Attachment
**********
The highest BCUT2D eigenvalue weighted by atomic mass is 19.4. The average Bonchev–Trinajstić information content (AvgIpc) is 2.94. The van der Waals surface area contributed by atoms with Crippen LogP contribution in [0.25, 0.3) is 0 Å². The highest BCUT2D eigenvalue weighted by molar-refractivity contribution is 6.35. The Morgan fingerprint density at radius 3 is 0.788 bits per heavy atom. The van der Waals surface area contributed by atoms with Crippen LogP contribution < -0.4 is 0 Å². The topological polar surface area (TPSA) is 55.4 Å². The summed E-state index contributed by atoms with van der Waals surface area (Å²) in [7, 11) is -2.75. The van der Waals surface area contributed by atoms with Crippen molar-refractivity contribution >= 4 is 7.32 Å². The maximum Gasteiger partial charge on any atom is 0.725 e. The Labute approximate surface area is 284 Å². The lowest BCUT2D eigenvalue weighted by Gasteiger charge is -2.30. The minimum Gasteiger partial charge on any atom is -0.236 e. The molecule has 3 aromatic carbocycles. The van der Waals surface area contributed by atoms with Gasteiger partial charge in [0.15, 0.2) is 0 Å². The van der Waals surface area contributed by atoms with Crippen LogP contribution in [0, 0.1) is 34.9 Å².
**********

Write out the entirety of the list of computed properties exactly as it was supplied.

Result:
The highest BCUT2D eigenvalue weighted by atomic mass is 19.4. The average Bonchev–Trinajstić information content (AvgIpc) is 2.94. The van der Waals surface area contributed by atoms with Crippen LogP contribution in [0.25, 0.3) is 0 Å². The highest BCUT2D eigenvalue weighted by molar-refractivity contribution is 6.35. The Morgan fingerprint density at radius 3 is 0.788 bits per heavy atom. The van der Waals surface area contributed by atoms with Crippen LogP contribution < -0.4 is 0 Å². The topological polar surface area (TPSA) is 55.4 Å². The summed E-state index contributed by atoms with van der Waals surface area (Å²) in [7, 11) is -2.75. The van der Waals surface area contributed by atoms with Crippen molar-refractivity contribution >= 4 is 7.32 Å². The maximum Gasteiger partial charge on any atom is 0.725 e. The Labute approximate surface area is 284 Å². The lowest BCUT2D eigenvalue weighted by Gasteiger charge is -2.30. The minimum Gasteiger partial charge on any atom is -0.236 e. The molecule has 3 aromatic carbocycles. The van der Waals surface area contributed by atoms with Gasteiger partial charge in [0.15, 0.2) is 0 Å². The van der Waals surface area contributed by atoms with Crippen LogP contribution in [0, 0.1) is 34.9 Å².